It came about all of a sudden. A troublesome stock market, barely helped by an infinitesimal Santa Claus rally, created a problem for the University of California’s endowment, leading to a $9 billion loss in the period.
“Overall, I think things turned pretty quickly in the fourth quarter of the year … into negative territory,” said Jagdeep Baccher, the endowment’s chief investment officer, adding that fixed-income also caused disruption in the portfolio’s strategy.
The University of California’s considerable loss led total assets to close 2018 at $114 billion, according to the institution’s January 15 board meeting. The $53.1 billion public equity portfolio had been cut to 47% of assets, down from 52% at September’s end, when they totaled $123.1 billion.
Ronnie Swinkels, the endowment’s managing director and head of active equity, cited the Federal Reserve’s December interest rate hikes, trade tensions, economic slowdown concerns, and fears of the now-realized government shutdown as reasons for the hit.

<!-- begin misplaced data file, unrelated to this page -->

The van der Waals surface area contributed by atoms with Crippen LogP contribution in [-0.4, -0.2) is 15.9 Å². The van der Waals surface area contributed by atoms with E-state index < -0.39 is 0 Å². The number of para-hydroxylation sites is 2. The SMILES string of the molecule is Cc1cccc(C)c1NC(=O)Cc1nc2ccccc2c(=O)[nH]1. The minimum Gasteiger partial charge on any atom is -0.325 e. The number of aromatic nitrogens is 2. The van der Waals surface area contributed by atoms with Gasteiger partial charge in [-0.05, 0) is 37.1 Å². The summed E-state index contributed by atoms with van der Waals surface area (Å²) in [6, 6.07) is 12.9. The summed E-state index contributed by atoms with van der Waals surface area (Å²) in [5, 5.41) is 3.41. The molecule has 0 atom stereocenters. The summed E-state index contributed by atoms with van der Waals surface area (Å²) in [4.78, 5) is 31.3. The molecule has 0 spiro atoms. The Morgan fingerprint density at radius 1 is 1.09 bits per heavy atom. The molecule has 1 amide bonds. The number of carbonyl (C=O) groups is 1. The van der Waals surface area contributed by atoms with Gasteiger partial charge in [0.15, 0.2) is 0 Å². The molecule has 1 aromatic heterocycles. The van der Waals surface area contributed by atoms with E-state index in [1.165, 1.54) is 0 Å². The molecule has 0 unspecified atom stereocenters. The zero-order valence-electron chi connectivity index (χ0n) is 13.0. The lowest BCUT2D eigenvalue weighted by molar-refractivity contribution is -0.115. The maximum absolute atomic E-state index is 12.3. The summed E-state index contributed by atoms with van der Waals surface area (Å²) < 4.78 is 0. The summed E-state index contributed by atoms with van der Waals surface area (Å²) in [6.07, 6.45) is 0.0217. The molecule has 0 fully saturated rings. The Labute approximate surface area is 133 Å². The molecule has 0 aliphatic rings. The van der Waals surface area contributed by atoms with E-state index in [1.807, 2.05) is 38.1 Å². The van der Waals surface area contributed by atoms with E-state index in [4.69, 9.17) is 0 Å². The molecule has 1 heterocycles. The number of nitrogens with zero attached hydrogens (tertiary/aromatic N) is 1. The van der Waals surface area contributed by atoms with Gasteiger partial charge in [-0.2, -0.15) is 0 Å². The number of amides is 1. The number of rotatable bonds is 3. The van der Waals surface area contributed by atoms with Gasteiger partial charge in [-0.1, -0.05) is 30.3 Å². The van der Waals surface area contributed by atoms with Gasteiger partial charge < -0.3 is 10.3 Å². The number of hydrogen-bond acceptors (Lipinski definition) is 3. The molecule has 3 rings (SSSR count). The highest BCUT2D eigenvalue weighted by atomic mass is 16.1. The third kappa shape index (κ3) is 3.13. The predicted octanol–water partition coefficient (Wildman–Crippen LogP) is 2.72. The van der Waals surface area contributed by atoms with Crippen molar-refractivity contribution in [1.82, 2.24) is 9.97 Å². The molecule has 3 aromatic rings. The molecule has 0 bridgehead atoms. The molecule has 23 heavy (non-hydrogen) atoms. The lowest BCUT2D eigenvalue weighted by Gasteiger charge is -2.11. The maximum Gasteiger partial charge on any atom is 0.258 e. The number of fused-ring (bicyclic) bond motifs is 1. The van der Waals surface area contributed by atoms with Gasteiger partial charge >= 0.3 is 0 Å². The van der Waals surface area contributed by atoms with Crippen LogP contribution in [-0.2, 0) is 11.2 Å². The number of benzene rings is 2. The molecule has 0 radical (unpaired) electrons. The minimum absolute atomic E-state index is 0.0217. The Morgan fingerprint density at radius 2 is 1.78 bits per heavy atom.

“If we look at the numbers, the US had been outperforming for almost the entire calendar year of 2018. That changed quite quickly in December,” said Swinkels in a video broadcast of the meeting. The S&P 500 lost 4.5% last year, a lot of that coming from slumping tech stocks such Apple and Facebook. “If you look at our fiscal year, since July 1, equity markets are down about 10% in December.”
“The biggest shift was really in the pension by about $5 billion,” Baccher said. “If you keep in mind that the pension is about half public equities and if you look at what happened in the markets, down anywhere from 10% to 20% depending on where you are, that was the biggest driver in terms of the move in the assets under management.”
UC Regent’s asset allocation as of December 31 was 46.7% public equity, 32.4% fixed income, 6.6% absolute return, 4.7% real estate, 3.3% cash, and 1.7% real assets.